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Climate Change and the Environment

Electrification: A Closer Look

Consumer interest in and demand for electrified vehicles (EVs) – which include hybrid electric vehicles (HEVs), plug-in hybrid electric vehicles (PHEVs) and pure battery electric vehicles (BEVs) – have been growing. And recently, the rate of growth has increased significantly.

From 2000 to 2011 (i.e., the first 11 years that HEVs were available from major automakers in the U.S.), sales of EVs grew to just 2 percent of the total U.S. passenger vehicle market. But in 2012 and 2013, the market for EVs doubled; it now totals approximately 4 percent of U.S. passenger vehicle sales.

To meet this growing demand, most major automakers now offer some form of electrified vehicle. Ford offers six models, including three HEVs, two PHEVs and one BEV, as part of our “power of choice” strategy for delivering leading fuel economy for consumers regardless of what type of vehicle or powertrain technology they prefer. Sales of Ford’s EVs grew substantially in the past year. In 2013, Ford sold nearly 88,000 EVs, a record number for Ford. Also in 2013, Ford’s share of the overall EV retail market was 14.3 percent, up from 6.5 percent in 2012. Ford’s EVs are also making a significant contribution to reducing carbon emissions. As of late April 2014, owners of Ford’s plug-in electric vehicles, including the Focus BEV and Fusion and C‑MAX Energi PHEVs, had driven approximately 114 million all-electric miles, resulting in an approximately 8 million kg reduction in carbon dioxide (CO2) compared to gasoline-powered miles1.

Utilities are also working to understand how to provide power to plug-in vehicles in a way that is more effective in meeting consumer needs, more efficient for electricity providers and more environmentally sound. And a variety of organizations are developing infrastructure for charging vehicles at homes, at work and in other public places.

Why the rise in interest and activity in EVs? As gas prices remain high, consumers are increasingly interested in alternative and less-expensive fueling options, such as electricity. In addition, the cost of EVs continues to come down, due in part to technology advances and increasing production volumes. Other benefits of EVs can include lower greenhouse gas (GHG) emissions during vehicle use, increased use of domestic energy sources, decreased pressure on petroleum stocks and reduced urban air pollution. With the advanced information technologies and “smart grids,” electrified automobiles can even improve the efficiency of the power grid – thereby lowering electricity costs – and facilitate the use of renewable energy sources, such as wind and solar.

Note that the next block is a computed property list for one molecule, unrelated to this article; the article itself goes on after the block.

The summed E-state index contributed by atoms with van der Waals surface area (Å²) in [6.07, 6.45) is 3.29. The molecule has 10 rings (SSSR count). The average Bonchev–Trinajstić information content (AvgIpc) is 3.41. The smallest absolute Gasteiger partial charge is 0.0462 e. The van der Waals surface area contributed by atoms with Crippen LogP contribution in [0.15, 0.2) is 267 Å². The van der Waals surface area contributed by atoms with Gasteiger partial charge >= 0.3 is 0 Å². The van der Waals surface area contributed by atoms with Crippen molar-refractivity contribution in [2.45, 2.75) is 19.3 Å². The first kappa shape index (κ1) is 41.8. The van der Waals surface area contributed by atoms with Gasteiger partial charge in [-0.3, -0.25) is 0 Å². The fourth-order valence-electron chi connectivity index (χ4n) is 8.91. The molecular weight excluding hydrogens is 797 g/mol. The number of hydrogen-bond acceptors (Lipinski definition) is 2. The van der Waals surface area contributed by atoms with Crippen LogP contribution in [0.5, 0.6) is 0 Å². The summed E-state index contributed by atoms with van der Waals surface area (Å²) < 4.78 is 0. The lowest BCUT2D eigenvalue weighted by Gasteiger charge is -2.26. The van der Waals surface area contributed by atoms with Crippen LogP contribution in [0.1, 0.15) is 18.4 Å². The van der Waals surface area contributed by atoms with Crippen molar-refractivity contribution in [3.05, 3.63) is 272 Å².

Still, many challenges remain. For example, even though the purchase prices of EVs (especially HEVs) are beginning to become more competitive, the price premium over conventional vehicles remains significant. In addition, consumers continue to have concerns about the driving range of BEVs. And for EVs to achieve their full potential to cut lifecycle automotive GHG emissions, low-carbon electricity generation must make up a greater part of the total energy supply, and electric vehicles must become functioning parts of smart grids. Also, battery technologies are still evolving, and the cost of new-generation batteries remains high. We are also assessing supply-chain issues associated with the materials needed to manufacture batteries, including the availability of lithium and rare earth elements. Furthermore, customer demand for EVs must continue to grow for these vehicles to have a significant effect on overall transportation-sector emissions.

We discuss all of these issues in more detail throughout this section, which provides an overview of Ford’s electrification strategy. The section also compares different electrification technologies and their environmental benefits. For more detail on Ford’s electric-vehicle technologies and other fuel-efficiency, advanced powertrain and alternative-fuel technologies, please see the Sustainable Technologies and Alternative Fuels Plan.

  1. This CO2 reduction value is a “net” well to wheels value based on the reduction in CO2 emissions resulting from the greater efficiency of the electric versus the gasoline engine. But it also accounts for the fact that the grid electricity that is being used to recharge the vehicles also produces upstream CO2 emissions. All-electric miles driven are calculated from data collected through the MyFord Mobile database.

Living the Electric Lifestyle

To help drivers make the transition to electric vehicles (EVs), and get the most out of their EVs, we are offering more than just the vehicle. We are delivering a total electric vehicle lifestyle.